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Establishing Core Hardness by Induction Hardening Process for Crankshaft

Journal: International Journal of Engineering Sciences & Research Technology (IJESRT) (Vol.3, No. 3)

Publication Date:

Authors : ;

Page : 1594-1599

Keywords : Induction Hardening; Crankshaft; Heat Treating; Materials; Failures;

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The main purpose of this paper is to identify the need for Surface Hardening in Crankshafts and establishing Induction Hardening as the most practically viable process for the same. Crankshaft is one of the largest components in the internal combustion engine that has a complex geometry consisting of cylinders as bearings and plates as the crank webs. Geometry section changes in the crankshaft cause stress concentration at fillet areas where bearings are connected to the crank webs. In addition, this component experiences both torsional and bending load during its service life. The crankshaft must be capable of withstanding the intermittent variable loads impressed on it. The principal purpose of Surface Hardening is to increase the hardness, wear resistance and endurance limit of the surfaces of metal components. The core remains tough and can withstand impact loads. Prior to the advent of Induction Hardening methods such as furnace hardening, flame hardening and liquid nitriding were used. However each of these processes presented problems such as inadequate or non-uniform hardening and distortion. Induction Hardening overcomes many of these problems through rotation of the part during heat-treating and selection of frequency and power to obtain adequate case depth and uniform hardness.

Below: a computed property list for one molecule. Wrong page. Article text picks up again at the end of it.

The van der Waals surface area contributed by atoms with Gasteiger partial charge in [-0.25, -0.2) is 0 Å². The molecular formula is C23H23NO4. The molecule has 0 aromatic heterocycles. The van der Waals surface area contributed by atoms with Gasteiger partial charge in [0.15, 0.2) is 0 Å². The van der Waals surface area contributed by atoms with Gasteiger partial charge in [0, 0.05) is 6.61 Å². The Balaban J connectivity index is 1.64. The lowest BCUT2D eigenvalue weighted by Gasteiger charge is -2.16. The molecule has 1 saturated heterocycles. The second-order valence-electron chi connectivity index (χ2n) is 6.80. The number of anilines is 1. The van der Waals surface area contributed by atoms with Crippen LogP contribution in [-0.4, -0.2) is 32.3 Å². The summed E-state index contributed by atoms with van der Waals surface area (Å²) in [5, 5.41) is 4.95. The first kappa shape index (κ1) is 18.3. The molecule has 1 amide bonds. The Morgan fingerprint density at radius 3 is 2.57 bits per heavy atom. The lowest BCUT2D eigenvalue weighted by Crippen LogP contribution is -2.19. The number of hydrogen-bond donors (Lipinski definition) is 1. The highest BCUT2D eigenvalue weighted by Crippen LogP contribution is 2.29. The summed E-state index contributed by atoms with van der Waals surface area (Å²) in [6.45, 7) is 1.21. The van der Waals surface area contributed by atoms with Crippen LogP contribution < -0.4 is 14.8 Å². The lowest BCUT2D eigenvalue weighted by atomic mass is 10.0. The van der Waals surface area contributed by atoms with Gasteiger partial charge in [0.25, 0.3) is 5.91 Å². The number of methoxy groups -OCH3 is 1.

Last modified: 2014-06-16 20:29:43